Copyright 2003 By Bob Hibbs
 Saturday June 14, 2003 

Saturday Postcard 198: Steamboating at Iowa City

“Steamboat Ripple arrives 1936 oil by Mildred Pelzer"


A jubilant 1841 community greets the Ripple, the first steamboat to call at the “Port of Iowa City,” in this 1936 oil by Mildred Pelzer, wife of UI history professor Louis Pelzer. The Pelzers resided at 127 Ferson Ave. in the Manville Heights neighborhood of Iowa City during the 1920s through the ’40s.

 “Steamboat Burlington Peterson on Mississippi 1968”


At a bit longer than 100 feet and rated at about 60 tons, steamboats able to navigate the Iowa River were tiny compared to the
giants on the Mississippi. The medium-sized steamer Burlington seen here was about 300 feet long and rated 359 tons,
about half the size of the true Mississippi River giants. Some topped 900 tons.


By Bob Hibbs


The “Port of Iowa City” was a cherished pioneer dream which died hard under the wheels of the iron horse and a disastrous fire. Steamboat building was an active local endeavor for two decades, with a half dozen boats under construction in Iowa City during 1847, the year following Iowa statehood.  


Jeff Westfall, a 1965 City High alum now living in Arizona, recalls as a youthful “river rat” finding an ancient water-logged and mud-covered wharf downstream from the Benton Street bridge, hidden by brush, debris and a tree canopy. This was probably the century-old site of local steamboat construction.  


Boat-building ended abruptly in 1866 with launch of the steamer “Iowa City,” the largest built here at 120 feet and 160 tons. She was consumed by her own fire during trial runs near her construction berth.  


With the smoke went local hope of becoming a port city navigable to New Orleans and points beyond. Eleven years earlier, arrival of the railroad from Davenport on a frigid New Years Eve 1855 produced a precipitous decline in the importance of riverboat, wagon and stagecoach traffic.  


Flamboyant Burlington author John B. Newhall, more publicist than historian, wrote a singularly important best-selling “Sketches of Iowa” pamphlet which brought scores of immigrants from eastern states to Iowa beginning during the late 1830s. He published praises of Iowa, Iowa City and the Iowa River.  


He also rode the first steamboat to Iowa City. The Ripple landed Sunday morning June 20, 1841, at the Iowa Avenue ferry landing to a waive of jubilation.  


The Ripple had run to the mouth of the Cedar near Columbus Junction on Friday, and then stopped near Hills just short of Iowa City Saturday night, although neither town then existed. The run was hampered only by snags and overhanging trees near Hills, which the Iowa City Standard newspaper reported would be removed shortly.  


The paper boasted: “The present comparatively low stage of water will effectively silence any sneers that may be thrown out concerning high water navigation.” The article touts the potential impact of water transport on all of Iowa. “We have now a situation in many respects superior to any in the Territory,” the Standard claimed in 1841.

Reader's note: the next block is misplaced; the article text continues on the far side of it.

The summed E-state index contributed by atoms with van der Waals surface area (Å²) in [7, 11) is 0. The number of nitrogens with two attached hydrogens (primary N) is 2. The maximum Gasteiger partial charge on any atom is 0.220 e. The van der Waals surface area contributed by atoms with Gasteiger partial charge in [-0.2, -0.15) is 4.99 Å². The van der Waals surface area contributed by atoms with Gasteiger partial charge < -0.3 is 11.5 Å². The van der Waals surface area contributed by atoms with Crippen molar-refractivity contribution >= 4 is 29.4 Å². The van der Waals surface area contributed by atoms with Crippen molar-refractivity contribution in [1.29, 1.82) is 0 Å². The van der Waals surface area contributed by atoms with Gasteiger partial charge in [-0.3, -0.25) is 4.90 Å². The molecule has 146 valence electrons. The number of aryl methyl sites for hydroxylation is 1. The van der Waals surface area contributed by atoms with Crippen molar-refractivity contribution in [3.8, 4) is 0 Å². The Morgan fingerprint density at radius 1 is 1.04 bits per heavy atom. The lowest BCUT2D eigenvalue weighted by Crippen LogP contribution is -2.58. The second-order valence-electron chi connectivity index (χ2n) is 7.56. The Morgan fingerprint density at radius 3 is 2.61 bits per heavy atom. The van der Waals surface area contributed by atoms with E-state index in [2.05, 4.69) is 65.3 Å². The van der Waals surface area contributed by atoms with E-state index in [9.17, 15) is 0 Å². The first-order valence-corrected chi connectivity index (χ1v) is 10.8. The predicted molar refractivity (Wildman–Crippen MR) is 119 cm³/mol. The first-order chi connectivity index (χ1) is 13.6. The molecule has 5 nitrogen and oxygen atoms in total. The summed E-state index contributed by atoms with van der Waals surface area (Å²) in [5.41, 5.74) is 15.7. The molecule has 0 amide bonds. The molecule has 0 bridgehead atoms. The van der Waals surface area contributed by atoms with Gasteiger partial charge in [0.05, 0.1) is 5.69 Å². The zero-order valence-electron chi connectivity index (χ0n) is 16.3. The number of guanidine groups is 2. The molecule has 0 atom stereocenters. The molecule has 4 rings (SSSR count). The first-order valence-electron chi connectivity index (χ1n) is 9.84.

A banquet ensued Monday at National Hotel with Newhall as principal speaker.  As he had before, he declared the Iowa navigable, opening an era “pregnant with the happiest results of the future.”  In typical style he described navigating the Iowa was to “penetrate the serpentine windings of the Iowa Fork.” Oh, such a word merchant was he!  


Ben Shambaugh in his 1939 Iowa City centennial classic The Old Stone Capitol Remembers records historic reality: “the little craft never returned to Iowa City. It faded out of the picture . . . . even as the hopes it inspired faded without fulfillment.”

An interesting caller was the Maid of Iowa. After a third stop she sailed Sept. 2, 1844, with wheat for St. Louis where she was impounded for debt of Joseph Smith of Nauvoo as trustee for the Mormon Church.  


Boat construction first appears locally May 19, 1845, with announcement by the Robbins & Co. that it launched a new one. In 1848 Hutchinson & Roan built a 130-foot barge 18 feet wide able to carry 180 tons.  


Regular service was begun in 1846 between Iowa City and Burlington – leaving Burlington at 10 a.m. each Monday and Friday for a round trip, when water levels permitted. In 1854 service was begun between Iowa City and St. Louis for the shipping season – when water flow was sufficient.  


With arrival of the railroad, passengers and freight had reliable year-round service. Steamboating sank to insignificance locally, then died in the 1866 flames which devoured the steamer Iowa City.


Next Saturday: Mysterious Additional  Postcard.

Bob Hibbs collects local postcards and researches history related to them.


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